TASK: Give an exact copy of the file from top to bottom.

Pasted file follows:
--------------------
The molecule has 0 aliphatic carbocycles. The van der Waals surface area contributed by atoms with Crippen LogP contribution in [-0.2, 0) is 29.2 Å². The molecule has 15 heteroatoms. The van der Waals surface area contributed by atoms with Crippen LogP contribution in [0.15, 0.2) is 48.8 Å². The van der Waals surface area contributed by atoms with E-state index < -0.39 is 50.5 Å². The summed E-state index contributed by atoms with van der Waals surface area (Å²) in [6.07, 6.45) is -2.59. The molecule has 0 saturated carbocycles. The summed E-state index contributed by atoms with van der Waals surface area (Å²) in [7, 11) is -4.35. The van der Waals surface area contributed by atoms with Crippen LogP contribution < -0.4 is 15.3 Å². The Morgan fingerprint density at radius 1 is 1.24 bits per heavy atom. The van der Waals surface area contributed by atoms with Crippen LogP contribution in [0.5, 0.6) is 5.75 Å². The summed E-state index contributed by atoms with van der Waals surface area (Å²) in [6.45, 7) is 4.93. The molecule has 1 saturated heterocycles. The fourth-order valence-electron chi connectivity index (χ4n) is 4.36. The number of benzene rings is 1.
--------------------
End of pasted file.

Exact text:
The molecule has 0 aliphatic carbocycles. The van der Waals surface area contributed by atoms with Crippen LogP contribution in [-0.2, 0) is 29.2 Å². The molecule has 15 heteroatoms. The van der Waals surface area contributed by atoms with Crippen LogP contribution in [0.15, 0.2) is 48.8 Å². The van der Waals surface area contributed by atoms with E-state index < -0.39 is 50.5 Å². The summed E-state index contributed by atoms with van der Waals surface area (Å²) in [6.07, 6.45) is -2.59. The molecule has 0 saturated carbocycles. The summed E-state index contributed by atoms with van der Waals surface area (Å²) in [7, 11) is -4.35. The van der Waals surface area contributed by atoms with Crippen LogP contribution < -0.4 is 15.3 Å². The Morgan fingerprint density at radius 1 is 1.24 bits per heavy atom. The van der Waals surface area contributed by atoms with Crippen LogP contribution in [0.5, 0.6) is 5.75 Å². The summed E-state index contributed by atoms with van der Waals surface area (Å²) in [6.45, 7) is 4.93. The molecule has 1 saturated heterocycles. The fourth-order valence-electron chi connectivity index (χ4n) is 4.36. The number of benzene rings is 1.